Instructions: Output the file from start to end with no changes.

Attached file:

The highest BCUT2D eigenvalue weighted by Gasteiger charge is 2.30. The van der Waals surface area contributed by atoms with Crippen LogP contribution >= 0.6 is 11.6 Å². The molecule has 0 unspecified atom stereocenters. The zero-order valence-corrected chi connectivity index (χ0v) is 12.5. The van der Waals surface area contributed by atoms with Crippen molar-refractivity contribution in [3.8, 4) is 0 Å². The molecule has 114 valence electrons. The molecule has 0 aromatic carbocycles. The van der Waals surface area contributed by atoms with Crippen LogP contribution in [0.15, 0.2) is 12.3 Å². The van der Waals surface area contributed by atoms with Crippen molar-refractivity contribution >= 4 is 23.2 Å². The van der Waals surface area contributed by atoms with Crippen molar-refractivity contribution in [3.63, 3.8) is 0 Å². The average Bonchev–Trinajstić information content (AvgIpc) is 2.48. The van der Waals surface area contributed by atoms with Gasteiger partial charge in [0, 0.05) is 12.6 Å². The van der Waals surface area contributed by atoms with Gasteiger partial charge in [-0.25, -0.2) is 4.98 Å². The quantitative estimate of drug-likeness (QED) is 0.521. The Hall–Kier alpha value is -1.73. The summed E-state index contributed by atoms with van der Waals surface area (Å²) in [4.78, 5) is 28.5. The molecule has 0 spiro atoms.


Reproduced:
The highest BCUT2D eigenvalue weighted by Gasteiger charge is 2.30. The van der Waals surface area contributed by atoms with Crippen LogP contribution >= 0.6 is 11.6 Å². The molecule has 0 unspecified atom stereocenters. The zero-order valence-corrected chi connectivity index (χ0v) is 12.5. The van der Waals surface area contributed by atoms with Crippen molar-refractivity contribution in [3.8, 4) is 0 Å². The molecule has 114 valence electrons. The molecule has 0 aromatic carbocycles. The van der Waals surface area contributed by atoms with Crippen LogP contribution in [0.15, 0.2) is 12.3 Å². The van der Waals surface area contributed by atoms with Crippen molar-refractivity contribution >= 4 is 23.2 Å². The van der Waals surface area contributed by atoms with Crippen molar-refractivity contribution in [3.63, 3.8) is 0 Å². The average Bonchev–Trinajstić information content (AvgIpc) is 2.48. The van der Waals surface area contributed by atoms with Gasteiger partial charge in [0, 0.05) is 12.6 Å². The van der Waals surface area contributed by atoms with Gasteiger partial charge in [-0.25, -0.2) is 4.98 Å². The quantitative estimate of drug-likeness (QED) is 0.521. The Hall–Kier alpha value is -1.73. The summed E-state index contributed by atoms with van der Waals surface area (Å²) in [4.78, 5) is 28.5. The molecule has 0 spiro atoms.